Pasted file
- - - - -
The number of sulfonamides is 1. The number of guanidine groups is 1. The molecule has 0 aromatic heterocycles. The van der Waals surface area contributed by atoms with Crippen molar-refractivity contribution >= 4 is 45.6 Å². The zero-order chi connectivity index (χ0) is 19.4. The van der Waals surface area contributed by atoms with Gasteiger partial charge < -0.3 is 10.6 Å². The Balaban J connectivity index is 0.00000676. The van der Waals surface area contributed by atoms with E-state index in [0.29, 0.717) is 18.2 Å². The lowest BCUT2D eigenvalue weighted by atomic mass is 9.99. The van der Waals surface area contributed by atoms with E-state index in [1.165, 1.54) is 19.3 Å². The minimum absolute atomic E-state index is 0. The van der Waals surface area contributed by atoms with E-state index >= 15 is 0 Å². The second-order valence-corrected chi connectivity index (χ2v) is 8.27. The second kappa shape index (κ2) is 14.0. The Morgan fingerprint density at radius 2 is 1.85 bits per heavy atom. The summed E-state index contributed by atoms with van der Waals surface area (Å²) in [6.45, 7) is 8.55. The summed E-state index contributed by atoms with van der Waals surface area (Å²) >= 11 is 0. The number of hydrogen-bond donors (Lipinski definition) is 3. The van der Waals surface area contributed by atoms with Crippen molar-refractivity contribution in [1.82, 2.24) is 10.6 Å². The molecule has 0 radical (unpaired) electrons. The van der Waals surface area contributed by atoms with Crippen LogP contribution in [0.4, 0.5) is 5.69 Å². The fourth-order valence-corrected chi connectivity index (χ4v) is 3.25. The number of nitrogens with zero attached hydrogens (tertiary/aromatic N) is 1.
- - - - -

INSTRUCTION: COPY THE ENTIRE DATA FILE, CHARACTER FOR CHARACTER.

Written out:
The number of sulfonamides is 1. The number of guanidine groups is 1. The molecule has 0 aromatic heterocycles. The van der Waals surface area contributed by atoms with Crippen molar-refractivity contribution >= 4 is 45.6 Å². The zero-order chi connectivity index (χ0) is 19.4. The van der Waals surface area contributed by atoms with Gasteiger partial charge < -0.3 is 10.6 Å². The Balaban J connectivity index is 0.00000676. The van der Waals surface area contributed by atoms with E-state index in [0.29, 0.717) is 18.2 Å². The lowest BCUT2D eigenvalue weighted by atomic mass is 9.99. The van der Waals surface area contributed by atoms with E-state index in [1.165, 1.54) is 19.3 Å². The minimum absolute atomic E-state index is 0. The van der Waals surface area contributed by atoms with E-state index >= 15 is 0 Å². The second-order valence-corrected chi connectivity index (χ2v) is 8.27. The second kappa shape index (κ2) is 14.0. The Morgan fingerprint density at radius 2 is 1.85 bits per heavy atom. The summed E-state index contributed by atoms with van der Waals surface area (Å²) in [6.45, 7) is 8.55. The summed E-state index contributed by atoms with van der Waals surface area (Å²) >= 11 is 0. The number of hydrogen-bond donors (Lipinski definition) is 3. The van der Waals surface area contributed by atoms with Crippen molar-refractivity contribution in [1.82, 2.24) is 10.6 Å². The molecule has 0 radical (unpaired) electrons. The van der Waals surface area contributed by atoms with Crippen LogP contribution in [0.4, 0.5) is 5.69 Å². The fourth-order valence-corrected chi connectivity index (χ4v) is 3.25. The number of nitrogens with zero attached hydrogens (tertiary/aromatic N) is 1.